The Constitution Illustrated (Drawn & Quarterly) is so easy to read (and inexpensive to buy) that even a man-child U.S. President might learn something about the laws, precepts and rights bequeathed to the nation he leads. R. Sikoryak, comics artist, cartoon historian and now Constitutional scholar, has drafted the styles of many of America's great past and present comic strip artists (of all religions, creeds, genders and social backgrounds) —from Alex Raymond's "Flash Gordon" to Hank Ketcham's "Dennis the Menace" to Alice Bechdel's "Dykes to Watch Out For" to Nicole Hollander's "Sylvia" to Frederick Burr Opper's "Happy Hooligan" to, whew, Art Spiegelman's "Maus," and many, many others.
Sikoryak is so pitch perfect in his true-to-comic-life rendering of the likes of Beetle Bailey, Blondie, Peanuts and Krazy Kat, you'd think they were drawn by the original artists. He segments the sacred texts into dialog balloon passages, covering the Constitution, the Bill of Rights, and amendments.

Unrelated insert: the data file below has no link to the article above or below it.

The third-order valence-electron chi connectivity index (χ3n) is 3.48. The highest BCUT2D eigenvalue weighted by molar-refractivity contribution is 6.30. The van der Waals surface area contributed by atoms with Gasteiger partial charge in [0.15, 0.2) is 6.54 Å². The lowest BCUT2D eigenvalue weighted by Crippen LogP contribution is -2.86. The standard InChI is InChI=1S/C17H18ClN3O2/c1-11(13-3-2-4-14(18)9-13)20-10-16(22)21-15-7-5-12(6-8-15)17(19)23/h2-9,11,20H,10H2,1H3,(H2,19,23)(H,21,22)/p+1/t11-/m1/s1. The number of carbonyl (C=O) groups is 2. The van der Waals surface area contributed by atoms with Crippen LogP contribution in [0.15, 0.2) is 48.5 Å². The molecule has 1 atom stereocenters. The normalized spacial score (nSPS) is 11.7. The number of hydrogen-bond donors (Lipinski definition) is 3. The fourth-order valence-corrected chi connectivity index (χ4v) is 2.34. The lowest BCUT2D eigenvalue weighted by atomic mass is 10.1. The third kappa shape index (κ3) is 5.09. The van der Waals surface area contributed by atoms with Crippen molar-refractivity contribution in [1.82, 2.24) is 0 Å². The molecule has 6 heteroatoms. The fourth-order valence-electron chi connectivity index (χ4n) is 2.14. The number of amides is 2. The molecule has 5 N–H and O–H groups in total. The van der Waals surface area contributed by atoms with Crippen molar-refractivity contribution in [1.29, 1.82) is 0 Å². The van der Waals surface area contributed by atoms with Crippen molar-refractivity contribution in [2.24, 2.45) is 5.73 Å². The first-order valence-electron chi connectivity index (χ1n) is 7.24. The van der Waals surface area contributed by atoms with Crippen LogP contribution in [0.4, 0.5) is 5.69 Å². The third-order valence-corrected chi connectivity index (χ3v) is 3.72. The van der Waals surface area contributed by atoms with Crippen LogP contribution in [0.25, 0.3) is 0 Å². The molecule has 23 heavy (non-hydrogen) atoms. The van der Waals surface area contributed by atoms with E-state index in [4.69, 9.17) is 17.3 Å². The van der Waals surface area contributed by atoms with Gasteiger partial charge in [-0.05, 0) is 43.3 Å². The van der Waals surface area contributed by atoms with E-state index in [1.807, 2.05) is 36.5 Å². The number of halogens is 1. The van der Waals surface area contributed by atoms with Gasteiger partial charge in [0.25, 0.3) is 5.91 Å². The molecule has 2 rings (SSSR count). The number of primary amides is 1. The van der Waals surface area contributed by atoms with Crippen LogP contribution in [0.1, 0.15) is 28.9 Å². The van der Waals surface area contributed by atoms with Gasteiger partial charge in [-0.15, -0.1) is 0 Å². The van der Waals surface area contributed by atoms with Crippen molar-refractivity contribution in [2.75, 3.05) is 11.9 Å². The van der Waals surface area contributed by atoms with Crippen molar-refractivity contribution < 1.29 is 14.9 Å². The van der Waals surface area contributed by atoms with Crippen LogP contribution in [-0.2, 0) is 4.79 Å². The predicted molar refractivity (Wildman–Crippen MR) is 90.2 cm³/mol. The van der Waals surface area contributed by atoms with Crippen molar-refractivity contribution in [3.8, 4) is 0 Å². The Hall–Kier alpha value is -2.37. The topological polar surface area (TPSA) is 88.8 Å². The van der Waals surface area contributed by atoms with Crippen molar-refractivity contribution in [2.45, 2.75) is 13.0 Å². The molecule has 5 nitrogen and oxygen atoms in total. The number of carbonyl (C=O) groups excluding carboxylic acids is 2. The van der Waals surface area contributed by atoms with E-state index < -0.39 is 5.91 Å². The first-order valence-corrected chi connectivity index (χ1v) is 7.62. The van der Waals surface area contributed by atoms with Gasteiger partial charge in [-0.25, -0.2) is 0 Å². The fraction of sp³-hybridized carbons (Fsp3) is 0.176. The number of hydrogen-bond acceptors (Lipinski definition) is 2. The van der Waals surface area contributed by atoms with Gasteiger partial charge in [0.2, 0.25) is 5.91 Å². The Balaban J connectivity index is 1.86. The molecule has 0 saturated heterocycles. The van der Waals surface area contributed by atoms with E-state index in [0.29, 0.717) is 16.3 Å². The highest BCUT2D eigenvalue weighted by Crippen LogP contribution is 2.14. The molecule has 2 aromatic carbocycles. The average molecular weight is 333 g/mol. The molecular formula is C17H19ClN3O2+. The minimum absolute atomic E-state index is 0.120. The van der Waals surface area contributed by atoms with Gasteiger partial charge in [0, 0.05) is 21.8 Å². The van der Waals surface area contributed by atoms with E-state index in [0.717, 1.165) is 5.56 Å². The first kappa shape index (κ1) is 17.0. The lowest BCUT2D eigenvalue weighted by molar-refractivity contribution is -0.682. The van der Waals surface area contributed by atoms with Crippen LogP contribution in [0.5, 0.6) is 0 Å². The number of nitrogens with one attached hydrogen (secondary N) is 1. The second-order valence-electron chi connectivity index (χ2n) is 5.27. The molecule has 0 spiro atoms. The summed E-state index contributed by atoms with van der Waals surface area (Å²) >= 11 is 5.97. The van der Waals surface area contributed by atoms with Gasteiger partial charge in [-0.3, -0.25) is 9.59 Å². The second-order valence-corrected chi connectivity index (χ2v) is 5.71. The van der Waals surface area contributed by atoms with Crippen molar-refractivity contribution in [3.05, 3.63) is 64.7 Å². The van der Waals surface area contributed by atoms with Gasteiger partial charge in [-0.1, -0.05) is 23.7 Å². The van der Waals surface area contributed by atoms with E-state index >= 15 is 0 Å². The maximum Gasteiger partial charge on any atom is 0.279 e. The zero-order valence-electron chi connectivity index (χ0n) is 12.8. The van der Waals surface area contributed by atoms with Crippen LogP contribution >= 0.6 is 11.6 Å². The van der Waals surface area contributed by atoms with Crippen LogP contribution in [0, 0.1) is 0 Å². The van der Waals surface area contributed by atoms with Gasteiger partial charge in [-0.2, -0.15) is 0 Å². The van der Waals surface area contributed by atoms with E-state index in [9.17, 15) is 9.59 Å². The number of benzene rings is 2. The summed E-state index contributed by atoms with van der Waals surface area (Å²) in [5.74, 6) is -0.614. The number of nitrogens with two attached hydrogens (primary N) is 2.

Every school kid and their parents should keep a copy of this document in their pocket. Every President who has never read it, should delve into this version (and give it to his minions in the West Wing and Justice Department, just in case).
I wish I had the liberty show you every page but that would be unconstitutional — and spoil the fun.
Citizen Sikoryak, you've done a great service to your nation and its people.